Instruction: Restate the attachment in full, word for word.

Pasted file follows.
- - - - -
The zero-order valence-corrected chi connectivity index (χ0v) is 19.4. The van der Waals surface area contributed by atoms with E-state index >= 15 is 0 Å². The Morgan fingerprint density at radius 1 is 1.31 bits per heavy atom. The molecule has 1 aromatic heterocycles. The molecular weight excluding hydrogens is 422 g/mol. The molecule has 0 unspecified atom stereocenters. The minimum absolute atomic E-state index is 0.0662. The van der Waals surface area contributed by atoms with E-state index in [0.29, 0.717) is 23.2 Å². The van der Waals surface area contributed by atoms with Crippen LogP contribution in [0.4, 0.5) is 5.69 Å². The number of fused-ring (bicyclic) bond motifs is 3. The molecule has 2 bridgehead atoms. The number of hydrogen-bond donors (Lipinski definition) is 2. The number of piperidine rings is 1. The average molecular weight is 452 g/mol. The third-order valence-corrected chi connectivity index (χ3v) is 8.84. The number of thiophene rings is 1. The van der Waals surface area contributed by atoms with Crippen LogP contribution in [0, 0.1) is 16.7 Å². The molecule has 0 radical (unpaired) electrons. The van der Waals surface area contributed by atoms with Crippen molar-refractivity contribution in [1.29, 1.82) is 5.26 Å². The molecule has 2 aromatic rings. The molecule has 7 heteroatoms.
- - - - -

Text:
The zero-order valence-corrected chi connectivity index (χ0v) is 19.4. The van der Waals surface area contributed by atoms with E-state index >= 15 is 0 Å². The Morgan fingerprint density at radius 1 is 1.31 bits per heavy atom. The molecule has 1 aromatic heterocycles. The molecular weight excluding hydrogens is 422 g/mol. The molecule has 0 unspecified atom stereocenters. The minimum absolute atomic E-state index is 0.0662. The van der Waals surface area contributed by atoms with E-state index in [0.29, 0.717) is 23.2 Å². The van der Waals surface area contributed by atoms with Crippen LogP contribution in [0.4, 0.5) is 5.69 Å². The number of fused-ring (bicyclic) bond motifs is 3. The molecule has 2 bridgehead atoms. The number of hydrogen-bond donors (Lipinski definition) is 2. The number of piperidine rings is 1. The average molecular weight is 452 g/mol. The third-order valence-corrected chi connectivity index (χ3v) is 8.84. The number of thiophene rings is 1. The van der Waals surface area contributed by atoms with Crippen LogP contribution in [0, 0.1) is 16.7 Å². The molecule has 0 radical (unpaired) electrons. The van der Waals surface area contributed by atoms with Crippen molar-refractivity contribution in [1.29, 1.82) is 5.26 Å². The molecule has 2 aromatic rings. The molecule has 7 heteroatoms.